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The World Series of Poker

 

World Series of PokerThe first ever World Series of Poker [WSOP] was held at the Holiday Hotel and Casino, in Reno, in 1969, by Tom Moore, of San Antonio, Texas. The winner of this inaugural event was Crandell Addington, who later went on to place in the top ten of the Main Event eight times, a record that still stands. The set of tournaments that the World Series of Poker would evolve into was the brainchild of Las Vegas casino owner and poker player Benny Binion, as well as his two sons Jack and Ted.

The Binion family nurtured not only the WSOP, but poker in general. Prior to the 1970s, poker was not found in many Las Vegas casinos because it was difficult to keep card cheats out of the game. Eventually, partly through better security techniques as well as the Binion's tireless promotion, poker became a very popular game and many casinos across the world have introduced poker rooms.

In 1970, the first WSOP at Binion's Horseshoe Casino took place as a series of cash games that included five-card stud, deuce to seven low-ball draw, razz, seven-card stud, and Texas hold 'em. The format for the Main Event as a freeze-out Texas hold 'em tournament came the following year. The winner in the 1970 WSOP was the now legendary Johnny Moss, who was later elected by his peers as the first World Champion of Poker.

From 1971 on, all WSOP events have been tournaments with cash prizes. The number of participants in the WSOP has grown almost every year. In 2000 there were 4,780 entrants in the various events, but in 2005, the number rose to over 23,000 players. In the Main Event alone, participants grew from 839 in 2003 to 8,773 in 2006. This was known as the "Moneymaker Effect" because after unknown amateur player Chris Moneymaker won the Main Event, everyone thought that they could do the same. Much of this growth can also be attributed to the WSOP being televised on ESPN and the World Poker Tour being shown on the Travel Channel.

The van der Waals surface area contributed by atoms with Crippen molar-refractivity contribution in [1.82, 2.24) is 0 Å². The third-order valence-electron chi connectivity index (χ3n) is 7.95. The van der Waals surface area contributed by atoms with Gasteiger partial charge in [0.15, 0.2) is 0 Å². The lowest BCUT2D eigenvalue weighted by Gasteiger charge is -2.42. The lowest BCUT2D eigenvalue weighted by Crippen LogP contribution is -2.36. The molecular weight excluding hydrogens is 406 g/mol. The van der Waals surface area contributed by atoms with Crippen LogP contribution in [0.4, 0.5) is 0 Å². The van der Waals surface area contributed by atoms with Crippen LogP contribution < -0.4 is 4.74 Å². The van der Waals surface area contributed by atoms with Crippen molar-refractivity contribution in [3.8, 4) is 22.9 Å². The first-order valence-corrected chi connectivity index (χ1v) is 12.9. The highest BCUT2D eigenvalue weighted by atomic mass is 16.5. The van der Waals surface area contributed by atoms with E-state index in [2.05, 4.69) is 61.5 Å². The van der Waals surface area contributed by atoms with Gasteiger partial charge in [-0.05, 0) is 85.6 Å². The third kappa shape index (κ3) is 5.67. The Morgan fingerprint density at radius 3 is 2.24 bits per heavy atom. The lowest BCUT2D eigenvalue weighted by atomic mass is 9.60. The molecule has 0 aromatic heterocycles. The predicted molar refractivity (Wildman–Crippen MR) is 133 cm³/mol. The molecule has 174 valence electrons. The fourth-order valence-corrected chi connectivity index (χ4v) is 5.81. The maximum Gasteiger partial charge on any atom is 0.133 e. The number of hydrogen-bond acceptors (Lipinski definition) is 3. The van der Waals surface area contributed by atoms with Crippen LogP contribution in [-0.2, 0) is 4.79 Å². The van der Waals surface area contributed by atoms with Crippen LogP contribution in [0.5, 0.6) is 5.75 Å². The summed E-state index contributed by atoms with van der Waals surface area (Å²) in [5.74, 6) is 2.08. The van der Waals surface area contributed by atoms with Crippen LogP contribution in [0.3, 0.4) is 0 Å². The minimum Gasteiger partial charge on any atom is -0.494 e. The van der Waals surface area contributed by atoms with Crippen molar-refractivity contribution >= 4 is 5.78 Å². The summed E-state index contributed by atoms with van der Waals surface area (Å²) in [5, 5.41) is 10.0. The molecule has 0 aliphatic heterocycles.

In 2004, Harrah's Entertainment purchased the Binion's Horseshoe Casino. Harrah's kept the rights to the Horseshoe and WSOP brands and announced that the 2005 WSOP would be held at the Rio Hotel and Casino, in Las Vegas. The final two days of the 2005 WSOP Main Event were held downtown, at what is now the MTR-operated "Binion's" in celebration of the centennial of the founding of Las Vegas.

The Rio Hotel and Casino also hosted the 2006 WSOP. The first prize of $12 million was awarded to Jamie Gold.

 

Four players have won the main event multiple times, namely Johnny Moss (1970, 1971 and 1974), Doyle Brunson (1976 and 1977), Stu Ungar (1980, 1981 and 1997) and Johnny Chan (1987 and 1988.) The final round of the 1988 WSOP Main Event was featured in the popular movie Rounders, staring Matt Damon and Ed Norton.


 

Since 1972, the WSOP Main Event has always been the $10,000 buy-in, no-limit Texas Hold 'Em tournament. (In 1971, the buy-in was $5,000.) The winner of the Main Event has traditionally been given the unofficial title of World Champion, however the game's top professionals have stated that the recently-added $50,000 buy-in H.O.R.S.E> event (in which Hold 'em, Omaha, Razz, Seven Card Stud and Eight-or-better are all played) is the true event which ultimately decides the world's best poker player.

The 2006 H.O.R.S.E. tournament was won by Chip Reese. It should be noted that the professional poker players played a major role in convincing the WSOP management to stage an event with a buy-in much larger than the Main Event. The growth of poker tournaments and the WSOP (by way of "Moneymaker Effect") had resulted in fields with a far greater number of amateurs in proportion to professional players. Hence, the Main Event now has a much greater likelihood of producing winners who are rookies, amateurs and/or unknown players, mostly as an outcome of chance, rather than true poker skill. Professional poker players sought to create an event that was more likely to produce a more well-rounded poker professional as the eventual winner. The $50,000 buy-in has thus far managed to deter amateur poker players from participating in the H.O.R.S.E. tournament.

 

 


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